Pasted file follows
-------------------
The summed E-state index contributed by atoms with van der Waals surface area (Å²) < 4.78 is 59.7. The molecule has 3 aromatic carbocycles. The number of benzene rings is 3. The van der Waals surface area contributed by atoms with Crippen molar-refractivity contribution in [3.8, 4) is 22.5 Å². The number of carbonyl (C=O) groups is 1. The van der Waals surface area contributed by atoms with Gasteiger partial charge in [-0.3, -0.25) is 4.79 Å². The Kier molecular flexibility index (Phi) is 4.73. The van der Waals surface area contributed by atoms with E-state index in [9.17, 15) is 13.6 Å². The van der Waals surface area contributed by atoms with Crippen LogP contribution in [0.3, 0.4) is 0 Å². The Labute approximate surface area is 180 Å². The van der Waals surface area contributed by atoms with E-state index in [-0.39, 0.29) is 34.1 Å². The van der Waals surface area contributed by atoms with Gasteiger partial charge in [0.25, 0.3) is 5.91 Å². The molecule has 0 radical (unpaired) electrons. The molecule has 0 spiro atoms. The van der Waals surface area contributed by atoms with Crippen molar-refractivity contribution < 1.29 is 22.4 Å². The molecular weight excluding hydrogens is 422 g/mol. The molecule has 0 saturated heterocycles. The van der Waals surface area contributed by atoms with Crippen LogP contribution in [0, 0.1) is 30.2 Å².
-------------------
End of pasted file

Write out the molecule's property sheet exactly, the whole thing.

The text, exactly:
The summed E-state index contributed by atoms with van der Waals surface area (Å²) < 4.78 is 59.7. The molecule has 3 aromatic carbocycles. The number of benzene rings is 3. The van der Waals surface area contributed by atoms with Crippen molar-refractivity contribution in [3.8, 4) is 22.5 Å². The number of carbonyl (C=O) groups is 1. The van der Waals surface area contributed by atoms with Gasteiger partial charge in [-0.3, -0.25) is 4.79 Å². The Kier molecular flexibility index (Phi) is 4.73. The van der Waals surface area contributed by atoms with E-state index in [9.17, 15) is 13.6 Å². The van der Waals surface area contributed by atoms with Crippen LogP contribution in [0.3, 0.4) is 0 Å². The Labute approximate surface area is 180 Å². The van der Waals surface area contributed by atoms with E-state index in [-0.39, 0.29) is 34.1 Å². The van der Waals surface area contributed by atoms with Gasteiger partial charge in [0.25, 0.3) is 5.91 Å². The molecule has 0 radical (unpaired) electrons. The molecule has 0 spiro atoms. The van der Waals surface area contributed by atoms with Crippen molar-refractivity contribution < 1.29 is 22.4 Å². The molecular weight excluding hydrogens is 422 g/mol. The molecule has 0 saturated heterocycles. The van der Waals surface area contributed by atoms with Crippen LogP contribution in [0, 0.1) is 30.2 Å².